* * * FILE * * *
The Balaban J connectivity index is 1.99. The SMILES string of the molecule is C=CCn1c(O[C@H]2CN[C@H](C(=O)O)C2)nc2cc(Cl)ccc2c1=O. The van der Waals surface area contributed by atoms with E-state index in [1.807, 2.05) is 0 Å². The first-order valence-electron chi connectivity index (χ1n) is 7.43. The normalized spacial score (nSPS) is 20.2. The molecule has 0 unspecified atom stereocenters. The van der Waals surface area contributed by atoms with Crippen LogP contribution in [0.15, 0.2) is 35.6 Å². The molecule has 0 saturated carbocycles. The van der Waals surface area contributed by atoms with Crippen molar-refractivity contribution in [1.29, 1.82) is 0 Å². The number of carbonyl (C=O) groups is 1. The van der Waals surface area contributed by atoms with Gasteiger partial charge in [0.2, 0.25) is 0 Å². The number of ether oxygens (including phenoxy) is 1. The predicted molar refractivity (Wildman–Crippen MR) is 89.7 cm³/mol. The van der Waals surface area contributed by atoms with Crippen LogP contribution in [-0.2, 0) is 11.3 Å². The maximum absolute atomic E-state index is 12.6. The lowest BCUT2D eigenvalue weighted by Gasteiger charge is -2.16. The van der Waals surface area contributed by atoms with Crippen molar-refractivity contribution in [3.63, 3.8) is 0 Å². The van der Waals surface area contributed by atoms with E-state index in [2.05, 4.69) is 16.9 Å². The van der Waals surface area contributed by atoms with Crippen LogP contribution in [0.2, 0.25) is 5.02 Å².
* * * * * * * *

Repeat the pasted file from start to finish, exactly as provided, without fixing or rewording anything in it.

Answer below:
The Balaban J connectivity index is 1.99. The SMILES string of the molecule is C=CCn1c(O[C@H]2CN[C@H](C(=O)O)C2)nc2cc(Cl)ccc2c1=O. The van der Waals surface area contributed by atoms with E-state index in [1.807, 2.05) is 0 Å². The first-order valence-electron chi connectivity index (χ1n) is 7.43. The normalized spacial score (nSPS) is 20.2. The molecule has 0 unspecified atom stereocenters. The van der Waals surface area contributed by atoms with Crippen LogP contribution in [0.15, 0.2) is 35.6 Å². The molecule has 0 saturated carbocycles. The van der Waals surface area contributed by atoms with Crippen molar-refractivity contribution in [1.29, 1.82) is 0 Å². The number of carbonyl (C=O) groups is 1. The van der Waals surface area contributed by atoms with Gasteiger partial charge in [0.2, 0.25) is 0 Å². The number of ether oxygens (including phenoxy) is 1. The predicted molar refractivity (Wildman–Crippen MR) is 89.7 cm³/mol. The van der Waals surface area contributed by atoms with Crippen LogP contribution in [-0.2, 0) is 11.3 Å². The maximum absolute atomic E-state index is 12.6. The lowest BCUT2D eigenvalue weighted by Gasteiger charge is -2.16. The van der Waals surface area contributed by atoms with Crippen molar-refractivity contribution in [3.63, 3.8) is 0 Å². The van der Waals surface area contributed by atoms with E-state index in [2.05, 4.69) is 16.9 Å². The van der Waals surface area contributed by atoms with Crippen LogP contribution in [0.2, 0.25) is 5.02 Å².